CM Meade in the interview continued, “Montserrat had taken the decision prior to the Conservative Liberal government coming into office, that the situation in Montserrat was such that we had to bring it under control and you can recall in last year’s budget, we spoke in terms of the privatisation, effectiveness and efficiency in government service, the need for privatising some of government activities, and the need also to develop the private sector…”

The CM referred to the ‘road map’ (which had been promised to TMR since early in the year, but not yet provided). He said that government was looking at the road map developed with DFID, “… where we are in relation to the road map which we have developed in consultation with DFID and determining what resources are required for us to move further ahead.”

The budget address was delivered in April and since then the Chief Minister made a Statement in the Legislative Council when he accused DFID of holding back projects for ‘trivial and questionable’ reasons. In that Statement he lamented that funds were low. Since that he had made statements that caused concern to civil servants about the late payment of salaries because of the unavailability of funds. This past week as Civil Servants who are accustomed to receiving salaries earlier than the normal date around the 26th, they were worried with the threat that payment might not be forthcoming at all or on time. Payments began on December 21.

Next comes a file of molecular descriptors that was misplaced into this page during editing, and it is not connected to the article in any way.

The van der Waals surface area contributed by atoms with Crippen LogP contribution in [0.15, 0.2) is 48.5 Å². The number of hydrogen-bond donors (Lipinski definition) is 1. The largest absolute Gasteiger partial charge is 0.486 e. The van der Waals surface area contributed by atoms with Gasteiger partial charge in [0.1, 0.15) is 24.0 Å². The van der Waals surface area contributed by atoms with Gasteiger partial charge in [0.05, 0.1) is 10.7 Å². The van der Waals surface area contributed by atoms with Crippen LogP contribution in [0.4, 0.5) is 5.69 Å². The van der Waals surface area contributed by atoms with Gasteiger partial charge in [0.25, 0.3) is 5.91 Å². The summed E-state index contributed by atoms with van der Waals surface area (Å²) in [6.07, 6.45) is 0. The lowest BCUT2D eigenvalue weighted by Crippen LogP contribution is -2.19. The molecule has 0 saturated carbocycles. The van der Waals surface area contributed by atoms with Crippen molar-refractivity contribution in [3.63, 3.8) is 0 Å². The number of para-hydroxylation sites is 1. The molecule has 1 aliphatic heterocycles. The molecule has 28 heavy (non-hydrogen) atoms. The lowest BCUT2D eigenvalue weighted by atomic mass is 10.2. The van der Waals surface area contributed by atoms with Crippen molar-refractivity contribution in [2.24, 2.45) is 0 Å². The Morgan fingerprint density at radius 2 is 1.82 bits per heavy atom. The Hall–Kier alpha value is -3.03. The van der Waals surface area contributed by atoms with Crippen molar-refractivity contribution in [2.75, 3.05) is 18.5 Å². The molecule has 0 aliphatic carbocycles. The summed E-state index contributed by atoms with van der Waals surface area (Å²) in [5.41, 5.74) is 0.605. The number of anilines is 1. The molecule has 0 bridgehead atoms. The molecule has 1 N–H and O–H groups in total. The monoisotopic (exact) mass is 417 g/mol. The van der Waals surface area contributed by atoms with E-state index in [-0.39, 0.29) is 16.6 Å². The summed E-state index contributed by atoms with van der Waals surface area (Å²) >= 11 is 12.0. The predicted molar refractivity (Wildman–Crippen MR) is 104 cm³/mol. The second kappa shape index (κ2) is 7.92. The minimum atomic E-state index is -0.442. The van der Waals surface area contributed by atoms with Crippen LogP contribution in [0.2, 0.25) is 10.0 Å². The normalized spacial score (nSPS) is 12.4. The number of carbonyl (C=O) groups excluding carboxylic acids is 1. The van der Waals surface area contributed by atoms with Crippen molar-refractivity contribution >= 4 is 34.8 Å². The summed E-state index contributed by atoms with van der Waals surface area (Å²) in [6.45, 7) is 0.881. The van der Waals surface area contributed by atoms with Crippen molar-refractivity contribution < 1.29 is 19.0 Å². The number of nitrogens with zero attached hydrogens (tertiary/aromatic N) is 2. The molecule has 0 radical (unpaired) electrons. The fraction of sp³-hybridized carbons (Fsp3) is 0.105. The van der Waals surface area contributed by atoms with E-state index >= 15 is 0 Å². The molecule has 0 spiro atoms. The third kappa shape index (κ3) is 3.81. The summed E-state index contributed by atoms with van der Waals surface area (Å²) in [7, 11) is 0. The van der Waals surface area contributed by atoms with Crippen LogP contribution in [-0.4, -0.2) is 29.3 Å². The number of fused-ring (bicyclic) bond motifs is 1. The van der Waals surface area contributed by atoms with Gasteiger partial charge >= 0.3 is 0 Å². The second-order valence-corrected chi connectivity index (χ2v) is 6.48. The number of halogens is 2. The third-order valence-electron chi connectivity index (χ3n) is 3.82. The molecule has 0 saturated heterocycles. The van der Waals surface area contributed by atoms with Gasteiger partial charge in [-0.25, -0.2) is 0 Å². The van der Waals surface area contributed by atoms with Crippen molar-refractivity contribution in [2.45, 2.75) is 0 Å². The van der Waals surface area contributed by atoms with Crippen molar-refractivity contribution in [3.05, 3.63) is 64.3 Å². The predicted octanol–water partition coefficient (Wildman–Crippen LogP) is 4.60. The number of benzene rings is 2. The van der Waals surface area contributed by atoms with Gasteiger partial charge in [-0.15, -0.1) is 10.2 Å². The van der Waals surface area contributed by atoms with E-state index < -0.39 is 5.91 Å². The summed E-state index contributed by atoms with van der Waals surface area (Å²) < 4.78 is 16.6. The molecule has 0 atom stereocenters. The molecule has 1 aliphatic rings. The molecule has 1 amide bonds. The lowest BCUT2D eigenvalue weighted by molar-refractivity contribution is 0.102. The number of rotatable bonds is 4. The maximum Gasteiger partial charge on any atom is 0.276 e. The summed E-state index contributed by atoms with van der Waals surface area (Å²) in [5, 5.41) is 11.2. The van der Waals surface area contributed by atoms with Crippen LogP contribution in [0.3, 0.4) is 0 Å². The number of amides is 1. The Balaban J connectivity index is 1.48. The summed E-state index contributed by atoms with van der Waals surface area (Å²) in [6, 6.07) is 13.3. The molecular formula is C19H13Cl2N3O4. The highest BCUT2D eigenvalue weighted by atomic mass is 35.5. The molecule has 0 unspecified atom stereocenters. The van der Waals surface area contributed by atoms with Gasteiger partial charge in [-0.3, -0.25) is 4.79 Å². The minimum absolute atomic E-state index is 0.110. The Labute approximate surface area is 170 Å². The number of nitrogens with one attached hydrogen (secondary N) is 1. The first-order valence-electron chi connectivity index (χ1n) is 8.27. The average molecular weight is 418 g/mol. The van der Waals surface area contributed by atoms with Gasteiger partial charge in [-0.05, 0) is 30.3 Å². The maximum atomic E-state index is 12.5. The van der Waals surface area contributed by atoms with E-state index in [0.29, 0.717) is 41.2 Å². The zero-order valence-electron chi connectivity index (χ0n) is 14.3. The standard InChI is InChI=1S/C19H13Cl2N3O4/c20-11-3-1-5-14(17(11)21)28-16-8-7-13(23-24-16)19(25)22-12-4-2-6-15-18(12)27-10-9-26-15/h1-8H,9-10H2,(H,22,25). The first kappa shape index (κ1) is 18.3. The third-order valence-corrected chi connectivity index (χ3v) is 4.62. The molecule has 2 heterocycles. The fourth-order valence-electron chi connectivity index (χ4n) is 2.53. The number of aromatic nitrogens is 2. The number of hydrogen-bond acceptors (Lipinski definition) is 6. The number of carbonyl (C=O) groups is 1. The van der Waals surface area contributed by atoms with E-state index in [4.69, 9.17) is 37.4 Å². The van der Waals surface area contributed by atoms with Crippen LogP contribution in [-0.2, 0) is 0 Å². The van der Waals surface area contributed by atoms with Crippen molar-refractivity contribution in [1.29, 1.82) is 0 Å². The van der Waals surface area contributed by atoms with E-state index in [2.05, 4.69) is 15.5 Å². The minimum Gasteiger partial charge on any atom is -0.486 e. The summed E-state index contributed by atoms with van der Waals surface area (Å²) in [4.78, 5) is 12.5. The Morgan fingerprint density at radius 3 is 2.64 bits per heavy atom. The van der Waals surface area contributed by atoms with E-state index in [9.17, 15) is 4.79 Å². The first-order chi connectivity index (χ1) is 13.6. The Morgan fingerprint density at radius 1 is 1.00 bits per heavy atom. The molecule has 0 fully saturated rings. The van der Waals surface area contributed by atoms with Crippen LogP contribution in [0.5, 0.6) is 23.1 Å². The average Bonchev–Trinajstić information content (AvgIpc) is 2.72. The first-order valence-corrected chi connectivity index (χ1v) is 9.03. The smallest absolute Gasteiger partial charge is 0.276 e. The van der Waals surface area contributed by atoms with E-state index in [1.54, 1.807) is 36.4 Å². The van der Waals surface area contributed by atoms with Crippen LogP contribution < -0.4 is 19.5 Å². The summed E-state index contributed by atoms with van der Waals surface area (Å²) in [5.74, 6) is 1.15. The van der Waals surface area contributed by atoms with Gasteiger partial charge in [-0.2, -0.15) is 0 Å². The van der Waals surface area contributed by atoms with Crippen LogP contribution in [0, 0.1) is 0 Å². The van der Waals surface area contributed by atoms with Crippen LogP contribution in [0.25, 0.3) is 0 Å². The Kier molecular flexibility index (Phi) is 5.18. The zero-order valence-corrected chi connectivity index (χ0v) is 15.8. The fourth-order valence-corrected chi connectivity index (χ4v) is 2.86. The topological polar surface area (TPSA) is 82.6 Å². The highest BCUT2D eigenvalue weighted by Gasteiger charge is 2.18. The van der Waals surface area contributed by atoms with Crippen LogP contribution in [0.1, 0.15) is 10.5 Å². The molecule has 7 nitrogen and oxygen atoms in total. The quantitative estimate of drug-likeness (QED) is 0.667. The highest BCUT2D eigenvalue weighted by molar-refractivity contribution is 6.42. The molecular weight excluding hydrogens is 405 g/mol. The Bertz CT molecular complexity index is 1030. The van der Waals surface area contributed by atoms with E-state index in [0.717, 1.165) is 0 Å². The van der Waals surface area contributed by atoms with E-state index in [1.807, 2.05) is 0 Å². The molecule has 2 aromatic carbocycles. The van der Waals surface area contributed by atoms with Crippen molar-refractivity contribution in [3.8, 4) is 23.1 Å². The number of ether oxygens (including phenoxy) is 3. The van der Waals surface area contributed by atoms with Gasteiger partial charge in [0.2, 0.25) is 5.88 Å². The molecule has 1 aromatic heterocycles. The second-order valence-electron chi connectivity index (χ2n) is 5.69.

Opposition member and predecessor Chief Minister Dr. Lowel Lewis commented on CM Meade’s Statement later and said: “Trivial and questionable means: failure to act on instructions regarding the IP scandal; Failure to conclude the Registrar of Interests Bill; Failure to  correct the unsustainable pension arrangement where civil servants could get a pension of 60% of final salary and Failure to agree on  approved DFID projects.”